NHL hockey is right around the corner, and as a fan this is a great time of year. As a Bruins fan I'm even more excited for the upcoming season than I normally would be since the team (who only missed the Eastern Conference finals last year due to a monumental collapse) appears to have gotten significantly better. Team scapegoat Dennis Wideman (who in all fairness played pretty well in the playoffs last year) was dealt, bringing Nathan Horton into the fold, and more importantly the B's used the number 2 overall pick, acquired from Toronto in the Kessel trade to draft highly-touted prospect Tyler Seguin.
Like most Bruins fans, I'm really excited to see what Seguin can bring to the table as a scorer, something the Bruins have been desperately lacking of late. Well, last night, while scanning in some cards I ran across one that reminded me to temper my expectations for Tyler:
For those of you who aren't NHL fans or don't recognize the name, here's a little background info. This guy was the number 1 overall pick in the 1993 NHL entry draft. In the season before that draft everyone was predicting that he would be an absolute stud, sure to be a prolific goal scorer at the NHL level. In fact, he was so coveted that some accused the Senators of tanking games towards the end of the prior season to ensure they got the number 1 overall pick. The Nordiques were so high on him that apparently they offered players like Peter Forsberg (and draft picks!) for a chance to draft him. Even I, as an 11 year old, had heard enough that if I were to pull this card from a pack back in '93 it probably would've gone into a screw-down holder!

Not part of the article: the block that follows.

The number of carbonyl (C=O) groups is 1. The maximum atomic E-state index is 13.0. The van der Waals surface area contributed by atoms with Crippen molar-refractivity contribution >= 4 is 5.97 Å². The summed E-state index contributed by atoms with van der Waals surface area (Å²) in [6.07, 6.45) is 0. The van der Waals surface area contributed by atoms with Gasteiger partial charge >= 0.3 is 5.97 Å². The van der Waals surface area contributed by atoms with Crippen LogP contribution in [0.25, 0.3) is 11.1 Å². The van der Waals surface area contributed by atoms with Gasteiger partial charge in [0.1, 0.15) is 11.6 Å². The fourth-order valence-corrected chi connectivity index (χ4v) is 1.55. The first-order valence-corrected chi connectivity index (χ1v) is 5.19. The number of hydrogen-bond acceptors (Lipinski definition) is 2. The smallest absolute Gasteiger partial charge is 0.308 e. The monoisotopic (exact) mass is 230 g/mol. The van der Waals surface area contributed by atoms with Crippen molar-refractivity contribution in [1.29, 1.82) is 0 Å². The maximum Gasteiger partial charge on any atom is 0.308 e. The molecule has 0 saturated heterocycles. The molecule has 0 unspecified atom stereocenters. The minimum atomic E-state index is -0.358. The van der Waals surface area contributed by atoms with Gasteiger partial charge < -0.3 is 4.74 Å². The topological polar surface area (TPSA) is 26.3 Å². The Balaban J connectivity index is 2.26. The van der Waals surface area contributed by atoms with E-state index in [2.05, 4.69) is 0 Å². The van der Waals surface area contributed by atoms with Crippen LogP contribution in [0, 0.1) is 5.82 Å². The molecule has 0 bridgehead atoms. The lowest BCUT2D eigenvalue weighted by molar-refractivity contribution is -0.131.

Well as it turns out Daigle never really amounted to much as an NHL player (and I got this card from the quarter bin). In fact, that's an understatement. You could make an argument that he was the single biggest bust of any #1 overall draft pick in the history of the league. The Senators owners stuck by him, in fact they did so for far too long, pissing off Alexei Yashin (who was far more effective yet was paid less and eventually became so frustrated he left the team) in the process. Eventually even they realized he was a bust and he bounced around to a few more teams. He was out of hockey altogether after the 1999-2000 season, at age 25!
He did attempt a (fairly successful) comeback a couple of years later, and actually had his best NHL season in 2003-04 with the Minnesota Wild (51 points in 78 games). Nonetheless, he is living proof that you don't always get what you expect in the draft. Let's hope Seguin has a much better career with the Bruins than Daigle did. By the way, do you know who was taken 2nd right after Daigle? Chris Pronger. Ouch!